Call it a rig-less recovery.
As oil prices have climbed almost 50 percent in little more than six months, the weekly Baker Hughes tally of drilling rigs has stayed remarkably still. Normally, you’d expect the rigs to return to the field as producers flush with added cash looked to boost output.
But shale companies are managing to do more with less, in a recovery that has seen U.S. production continue to climb even without the leading indicator of added drilling. These days, the weekly rig count figure, which had become a focal point in the initial months of the downturn, is now increasingly irrelevant, as forecasters turn to a bigger toolbox of stats, metrics and gauges to get an idea of what shale drillers are up to.
“A well that comes online in U.S. onshore today is dramatically different than one that came on five or 10 years ago,” Leo Mariani, an analyst who covers explorers and producers at NatAlliance Securities, said in a phone interview. “It’s just a different animal.”
That means that everything from producer spending surveys to oilfield hiring reports, and even demand for the tiny grains of sand that prop open oil-bearing cracks, is fair game for painting the picture. For the market, it means the country that’s become the world’s swing producer and a thorn in OPEC’s side is a whole lot harder to read.
The number of rigs drilling for oil in the U.S. — from the Gulf of Mexico to the Permian Basin in Texas to the Bakken shale in North Dakota — is less than half the count in the middle of 2014, when the crude market crash began. And yet, America is set to rival Saudi Arabia and Russia, with production expected to top 10 million barrels as early as next month and to reach 11 million towards the end of next year.
How? The combination of faster and faster horizontal drilling and more intense fracking has allowed production to explode even as the number of rigs drop. Up until about four years ago, it was safe enough to use the rig count to track activity because the industry was more reliant on single vertical wells.
“You’ve got different levers to pull to get increasingly efficient,” James Wicklund, an analyst at Credit Suisse in Dallas, said in a phone interview. “There is not one clear acknowledged reporting source for the metrics that we use. It makes it a little bit murkier.”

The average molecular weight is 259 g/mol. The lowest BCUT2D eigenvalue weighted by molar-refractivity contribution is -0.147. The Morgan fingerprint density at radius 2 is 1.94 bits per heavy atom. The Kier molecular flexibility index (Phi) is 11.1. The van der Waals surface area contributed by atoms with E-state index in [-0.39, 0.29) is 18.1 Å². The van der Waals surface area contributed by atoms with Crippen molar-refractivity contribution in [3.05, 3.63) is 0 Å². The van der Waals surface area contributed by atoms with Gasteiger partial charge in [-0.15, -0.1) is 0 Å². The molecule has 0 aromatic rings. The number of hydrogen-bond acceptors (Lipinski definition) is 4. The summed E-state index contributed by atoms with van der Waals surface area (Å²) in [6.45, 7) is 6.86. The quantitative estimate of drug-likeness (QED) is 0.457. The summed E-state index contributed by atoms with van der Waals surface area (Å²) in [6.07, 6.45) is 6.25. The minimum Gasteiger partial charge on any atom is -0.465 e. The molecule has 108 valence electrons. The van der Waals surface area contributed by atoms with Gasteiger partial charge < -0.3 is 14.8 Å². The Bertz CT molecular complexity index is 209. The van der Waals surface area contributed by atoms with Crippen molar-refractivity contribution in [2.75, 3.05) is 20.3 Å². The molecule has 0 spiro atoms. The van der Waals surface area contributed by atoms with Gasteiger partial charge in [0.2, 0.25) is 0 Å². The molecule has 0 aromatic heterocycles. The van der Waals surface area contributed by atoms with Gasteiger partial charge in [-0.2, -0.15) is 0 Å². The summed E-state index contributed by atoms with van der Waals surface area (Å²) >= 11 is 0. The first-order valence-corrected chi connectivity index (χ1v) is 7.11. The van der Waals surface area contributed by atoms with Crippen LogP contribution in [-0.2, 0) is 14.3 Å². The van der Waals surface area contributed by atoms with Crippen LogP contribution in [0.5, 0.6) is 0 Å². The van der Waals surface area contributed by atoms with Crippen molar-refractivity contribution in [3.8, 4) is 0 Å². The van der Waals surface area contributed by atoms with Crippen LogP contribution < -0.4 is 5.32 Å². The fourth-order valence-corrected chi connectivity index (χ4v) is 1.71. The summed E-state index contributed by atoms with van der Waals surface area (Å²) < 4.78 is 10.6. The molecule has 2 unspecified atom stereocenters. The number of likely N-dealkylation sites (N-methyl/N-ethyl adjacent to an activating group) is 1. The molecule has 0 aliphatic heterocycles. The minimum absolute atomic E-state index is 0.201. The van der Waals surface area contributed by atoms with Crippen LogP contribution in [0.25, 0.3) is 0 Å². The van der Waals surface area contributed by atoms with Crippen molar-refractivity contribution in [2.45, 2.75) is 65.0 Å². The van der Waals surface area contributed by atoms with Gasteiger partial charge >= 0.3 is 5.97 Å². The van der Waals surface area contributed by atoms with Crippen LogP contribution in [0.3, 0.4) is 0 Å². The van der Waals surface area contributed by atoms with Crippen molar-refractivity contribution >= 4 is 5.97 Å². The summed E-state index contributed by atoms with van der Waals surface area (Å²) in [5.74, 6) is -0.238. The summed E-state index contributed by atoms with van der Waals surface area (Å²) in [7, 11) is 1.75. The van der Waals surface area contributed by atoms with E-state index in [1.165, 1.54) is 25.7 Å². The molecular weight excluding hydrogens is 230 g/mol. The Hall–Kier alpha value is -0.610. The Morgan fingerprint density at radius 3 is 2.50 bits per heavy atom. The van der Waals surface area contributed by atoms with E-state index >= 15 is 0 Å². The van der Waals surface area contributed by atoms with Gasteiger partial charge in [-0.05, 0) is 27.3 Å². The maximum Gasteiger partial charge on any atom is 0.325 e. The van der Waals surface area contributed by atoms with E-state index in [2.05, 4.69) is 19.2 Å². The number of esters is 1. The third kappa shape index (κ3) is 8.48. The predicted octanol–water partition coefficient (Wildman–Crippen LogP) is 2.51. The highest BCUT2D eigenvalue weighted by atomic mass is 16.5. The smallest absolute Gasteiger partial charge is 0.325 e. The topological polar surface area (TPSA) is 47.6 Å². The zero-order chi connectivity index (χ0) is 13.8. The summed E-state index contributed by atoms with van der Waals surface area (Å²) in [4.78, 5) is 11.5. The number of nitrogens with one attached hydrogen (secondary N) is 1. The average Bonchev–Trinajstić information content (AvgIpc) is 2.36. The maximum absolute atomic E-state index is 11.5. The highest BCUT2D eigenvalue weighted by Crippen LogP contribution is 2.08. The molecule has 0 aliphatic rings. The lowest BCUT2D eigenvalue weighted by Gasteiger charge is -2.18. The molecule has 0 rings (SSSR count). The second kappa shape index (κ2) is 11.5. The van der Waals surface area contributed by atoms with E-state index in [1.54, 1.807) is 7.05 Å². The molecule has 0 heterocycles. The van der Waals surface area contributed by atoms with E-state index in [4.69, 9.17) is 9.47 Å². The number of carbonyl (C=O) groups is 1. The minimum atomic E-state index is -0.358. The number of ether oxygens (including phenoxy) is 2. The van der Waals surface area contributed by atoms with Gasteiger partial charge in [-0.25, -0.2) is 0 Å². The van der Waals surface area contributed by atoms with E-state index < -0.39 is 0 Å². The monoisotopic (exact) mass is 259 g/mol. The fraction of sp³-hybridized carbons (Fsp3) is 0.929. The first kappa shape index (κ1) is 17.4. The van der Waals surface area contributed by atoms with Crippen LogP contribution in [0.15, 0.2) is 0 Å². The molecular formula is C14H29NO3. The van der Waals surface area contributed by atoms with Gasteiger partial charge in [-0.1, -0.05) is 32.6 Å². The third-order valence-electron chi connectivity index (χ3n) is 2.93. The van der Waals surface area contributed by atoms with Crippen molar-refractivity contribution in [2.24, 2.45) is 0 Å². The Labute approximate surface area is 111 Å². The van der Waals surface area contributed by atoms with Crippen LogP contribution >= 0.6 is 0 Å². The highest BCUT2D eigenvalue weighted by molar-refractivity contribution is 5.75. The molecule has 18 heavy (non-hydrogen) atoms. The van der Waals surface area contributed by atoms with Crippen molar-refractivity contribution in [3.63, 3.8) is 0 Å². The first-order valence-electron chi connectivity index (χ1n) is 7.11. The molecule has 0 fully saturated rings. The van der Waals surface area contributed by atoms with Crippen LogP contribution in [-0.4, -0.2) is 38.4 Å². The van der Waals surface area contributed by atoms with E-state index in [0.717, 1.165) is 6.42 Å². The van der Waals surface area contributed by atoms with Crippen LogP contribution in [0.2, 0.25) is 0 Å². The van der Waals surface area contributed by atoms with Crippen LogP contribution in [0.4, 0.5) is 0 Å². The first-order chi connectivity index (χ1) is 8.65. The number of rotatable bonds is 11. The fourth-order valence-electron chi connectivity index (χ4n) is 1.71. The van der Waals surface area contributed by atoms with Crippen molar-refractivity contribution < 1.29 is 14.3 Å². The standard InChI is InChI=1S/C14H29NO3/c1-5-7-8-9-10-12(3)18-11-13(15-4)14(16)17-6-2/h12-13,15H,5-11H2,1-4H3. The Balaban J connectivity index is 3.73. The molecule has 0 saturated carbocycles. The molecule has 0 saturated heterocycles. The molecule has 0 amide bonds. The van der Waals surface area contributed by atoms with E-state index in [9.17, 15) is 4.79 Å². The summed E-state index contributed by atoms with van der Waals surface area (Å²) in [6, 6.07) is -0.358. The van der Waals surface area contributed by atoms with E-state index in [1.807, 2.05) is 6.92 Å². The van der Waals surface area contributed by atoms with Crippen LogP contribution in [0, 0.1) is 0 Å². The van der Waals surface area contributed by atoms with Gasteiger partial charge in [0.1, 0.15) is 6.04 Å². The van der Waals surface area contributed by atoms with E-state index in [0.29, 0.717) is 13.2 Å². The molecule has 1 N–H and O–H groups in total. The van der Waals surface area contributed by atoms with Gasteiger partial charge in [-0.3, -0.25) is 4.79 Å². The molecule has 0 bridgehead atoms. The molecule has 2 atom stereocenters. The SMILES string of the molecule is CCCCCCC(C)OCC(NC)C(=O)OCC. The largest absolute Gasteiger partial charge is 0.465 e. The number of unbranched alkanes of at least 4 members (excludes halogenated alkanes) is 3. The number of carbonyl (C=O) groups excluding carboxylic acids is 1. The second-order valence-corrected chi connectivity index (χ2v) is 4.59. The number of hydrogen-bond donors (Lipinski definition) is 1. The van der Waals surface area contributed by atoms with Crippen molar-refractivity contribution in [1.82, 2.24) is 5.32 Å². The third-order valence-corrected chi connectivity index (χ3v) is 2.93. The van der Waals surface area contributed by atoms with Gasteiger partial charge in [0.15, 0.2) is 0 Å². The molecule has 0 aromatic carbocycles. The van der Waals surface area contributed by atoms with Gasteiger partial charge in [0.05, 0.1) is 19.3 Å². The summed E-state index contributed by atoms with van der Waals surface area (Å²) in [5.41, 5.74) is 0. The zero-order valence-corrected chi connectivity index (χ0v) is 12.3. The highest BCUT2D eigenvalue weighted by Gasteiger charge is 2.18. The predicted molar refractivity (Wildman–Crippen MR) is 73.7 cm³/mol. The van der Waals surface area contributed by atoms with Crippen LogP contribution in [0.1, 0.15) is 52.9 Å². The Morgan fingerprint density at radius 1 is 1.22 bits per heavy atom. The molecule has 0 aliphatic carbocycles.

Brad Handler and other analysts at Jefferies cobbled together a chart of nine other metrics besides the rig count in a note to investors this month. For example, the number of frack stages in a well are expected to increase 14 percent this year to an average of 28.5, more than double what explorers were able to do in 2014. And the total amount of sand crammed into wells this year is expected to grow 20 percent to more than 100 million tons.
Chesapeake Energy Corp. heralded in the arrival of the monster frack a little more than a year ago, declaring what it called “propageddon” on one gas well in Louisiana with more than 25,000 tons of sand pumped into it.
After switching from the old standby rig count to closely watching the well count a few years back, the latest shift about a year and a half ago is to track how long the wells are drilled sideways under ground and how many frack stages are in each of those wells, Wicklund said.
At 7,500 feet, the average lateral length of a well is 50 percent longer compared to three years ago. And a rig can drill 25 wells a year, compared to 15 just two years ago, he said. But those are stats mainly gathered from third-party data providers such as Drillinginfo Inc. and IHS Markit Inc.
On the free side, the U.S. Energy Information Administration reports monthly the backlog of wells that have been drilled but not completed. As of November, the latest month available, that’s 7,354 drilled but uncompleted wells, or DUCs.
And the U.S. Bureau of Labor Statistics shows that service providers are back to hiring again, with jobs up 21 percent since oilfield employment hit rock bottom in October 2016. But Mariani said it’s also important to know the specific workforce constraints to get a better picture.
“You started to re-hire aggressively, but we’ve seen multiple reports of just not having enough truck drivers, guys not able to get enough frack crews and the quality of those frack crews that are coming in there,” Mariani said. “That stuff makes it difficult, adds another wrinkle to any kind of prediction people want to make for the next couple of years in terms of rate of oil growth.”